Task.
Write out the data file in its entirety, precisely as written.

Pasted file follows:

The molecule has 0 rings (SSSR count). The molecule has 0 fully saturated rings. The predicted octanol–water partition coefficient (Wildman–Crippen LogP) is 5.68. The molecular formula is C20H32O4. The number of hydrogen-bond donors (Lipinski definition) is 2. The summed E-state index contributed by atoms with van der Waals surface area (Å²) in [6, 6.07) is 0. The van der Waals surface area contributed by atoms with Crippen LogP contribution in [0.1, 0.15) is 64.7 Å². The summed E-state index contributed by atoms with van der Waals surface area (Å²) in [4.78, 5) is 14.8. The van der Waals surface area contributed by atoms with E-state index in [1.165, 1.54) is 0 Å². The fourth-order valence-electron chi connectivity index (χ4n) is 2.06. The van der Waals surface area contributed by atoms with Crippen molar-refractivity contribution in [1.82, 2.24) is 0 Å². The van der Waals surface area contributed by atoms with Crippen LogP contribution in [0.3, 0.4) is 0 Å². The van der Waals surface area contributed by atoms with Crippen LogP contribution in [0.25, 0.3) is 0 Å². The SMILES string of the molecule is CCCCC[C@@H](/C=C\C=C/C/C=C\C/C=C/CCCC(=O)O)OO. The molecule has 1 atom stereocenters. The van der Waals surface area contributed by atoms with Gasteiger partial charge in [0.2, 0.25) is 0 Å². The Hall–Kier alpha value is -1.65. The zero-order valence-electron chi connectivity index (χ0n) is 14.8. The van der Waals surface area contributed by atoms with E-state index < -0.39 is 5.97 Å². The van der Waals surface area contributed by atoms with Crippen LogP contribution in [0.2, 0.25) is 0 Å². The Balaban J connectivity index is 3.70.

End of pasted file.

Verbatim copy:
The molecule has 0 rings (SSSR count). The molecule has 0 fully saturated rings. The predicted octanol–water partition coefficient (Wildman–Crippen LogP) is 5.68. The molecular formula is C20H32O4. The number of hydrogen-bond donors (Lipinski definition) is 2. The summed E-state index contributed by atoms with van der Waals surface area (Å²) in [6, 6.07) is 0. The van der Waals surface area contributed by atoms with Crippen LogP contribution in [0.1, 0.15) is 64.7 Å². The summed E-state index contributed by atoms with van der Waals surface area (Å²) in [4.78, 5) is 14.8. The van der Waals surface area contributed by atoms with E-state index in [1.165, 1.54) is 0 Å². The fourth-order valence-electron chi connectivity index (χ4n) is 2.06. The van der Waals surface area contributed by atoms with Crippen molar-refractivity contribution in [1.82, 2.24) is 0 Å². The van der Waals surface area contributed by atoms with Crippen LogP contribution in [0.3, 0.4) is 0 Å². The van der Waals surface area contributed by atoms with Crippen LogP contribution in [0.25, 0.3) is 0 Å². The SMILES string of the molecule is CCCCC[C@@H](/C=C\C=C/C/C=C\C/C=C/CCCC(=O)O)OO. The molecule has 1 atom stereocenters. The van der Waals surface area contributed by atoms with Gasteiger partial charge in [0.2, 0.25) is 0 Å². The Hall–Kier alpha value is -1.65. The zero-order valence-electron chi connectivity index (χ0n) is 14.8. The van der Waals surface area contributed by atoms with E-state index < -0.39 is 5.97 Å². The van der Waals surface area contributed by atoms with Crippen LogP contribution in [0.2, 0.25) is 0 Å². The Balaban J connectivity index is 3.70.